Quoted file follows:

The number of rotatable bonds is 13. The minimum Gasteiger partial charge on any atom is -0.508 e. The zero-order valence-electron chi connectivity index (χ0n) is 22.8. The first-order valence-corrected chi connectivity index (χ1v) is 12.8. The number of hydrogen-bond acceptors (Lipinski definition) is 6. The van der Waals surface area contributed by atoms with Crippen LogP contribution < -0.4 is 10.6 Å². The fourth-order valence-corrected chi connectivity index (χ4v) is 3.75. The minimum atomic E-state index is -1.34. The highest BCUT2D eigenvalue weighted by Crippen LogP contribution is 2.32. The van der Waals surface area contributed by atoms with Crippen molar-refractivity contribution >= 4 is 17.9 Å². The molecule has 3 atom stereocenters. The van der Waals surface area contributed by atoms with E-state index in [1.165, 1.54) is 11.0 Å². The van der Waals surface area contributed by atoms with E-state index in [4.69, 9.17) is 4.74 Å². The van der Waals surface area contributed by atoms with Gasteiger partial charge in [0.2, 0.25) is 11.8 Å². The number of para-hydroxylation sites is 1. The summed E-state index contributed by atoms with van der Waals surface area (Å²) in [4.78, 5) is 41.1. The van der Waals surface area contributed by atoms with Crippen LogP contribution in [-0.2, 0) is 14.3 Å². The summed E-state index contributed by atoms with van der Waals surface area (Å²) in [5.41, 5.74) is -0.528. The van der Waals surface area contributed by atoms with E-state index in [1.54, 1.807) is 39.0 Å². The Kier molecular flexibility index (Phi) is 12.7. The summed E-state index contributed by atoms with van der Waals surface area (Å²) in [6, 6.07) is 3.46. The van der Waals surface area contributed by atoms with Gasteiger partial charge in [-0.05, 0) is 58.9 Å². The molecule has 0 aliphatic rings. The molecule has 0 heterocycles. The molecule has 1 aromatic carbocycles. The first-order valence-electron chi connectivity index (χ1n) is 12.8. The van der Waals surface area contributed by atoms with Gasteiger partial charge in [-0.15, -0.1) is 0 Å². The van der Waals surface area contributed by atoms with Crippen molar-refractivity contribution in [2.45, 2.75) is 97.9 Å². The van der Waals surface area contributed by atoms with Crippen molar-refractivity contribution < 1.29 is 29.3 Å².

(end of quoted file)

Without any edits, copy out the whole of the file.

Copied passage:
The number of rotatable bonds is 13. The minimum Gasteiger partial charge on any atom is -0.508 e. The zero-order valence-electron chi connectivity index (χ0n) is 22.8. The first-order valence-corrected chi connectivity index (χ1v) is 12.8. The number of hydrogen-bond acceptors (Lipinski definition) is 6. The van der Waals surface area contributed by atoms with Crippen LogP contribution < -0.4 is 10.6 Å². The fourth-order valence-corrected chi connectivity index (χ4v) is 3.75. The minimum atomic E-state index is -1.34. The highest BCUT2D eigenvalue weighted by Crippen LogP contribution is 2.32. The van der Waals surface area contributed by atoms with Crippen molar-refractivity contribution >= 4 is 17.9 Å². The molecule has 3 atom stereocenters. The van der Waals surface area contributed by atoms with E-state index in [1.165, 1.54) is 11.0 Å². The van der Waals surface area contributed by atoms with E-state index in [4.69, 9.17) is 4.74 Å². The van der Waals surface area contributed by atoms with Gasteiger partial charge in [0.2, 0.25) is 11.8 Å². The number of para-hydroxylation sites is 1. The summed E-state index contributed by atoms with van der Waals surface area (Å²) in [4.78, 5) is 41.1. The van der Waals surface area contributed by atoms with Crippen LogP contribution in [-0.2, 0) is 14.3 Å². The summed E-state index contributed by atoms with van der Waals surface area (Å²) in [5.41, 5.74) is -0.528. The van der Waals surface area contributed by atoms with E-state index in [1.54, 1.807) is 39.0 Å². The Kier molecular flexibility index (Phi) is 12.7. The summed E-state index contributed by atoms with van der Waals surface area (Å²) in [6, 6.07) is 3.46. The van der Waals surface area contributed by atoms with Gasteiger partial charge in [-0.05, 0) is 58.9 Å². The molecule has 0 aliphatic rings. The molecule has 0 heterocycles. The molecule has 1 aromatic carbocycles. The first-order valence-electron chi connectivity index (χ1n) is 12.8. The van der Waals surface area contributed by atoms with Gasteiger partial charge in [-0.15, -0.1) is 0 Å². The van der Waals surface area contributed by atoms with Crippen molar-refractivity contribution in [2.45, 2.75) is 97.9 Å². The van der Waals surface area contributed by atoms with Crippen molar-refractivity contribution < 1.29 is 29.3 Å².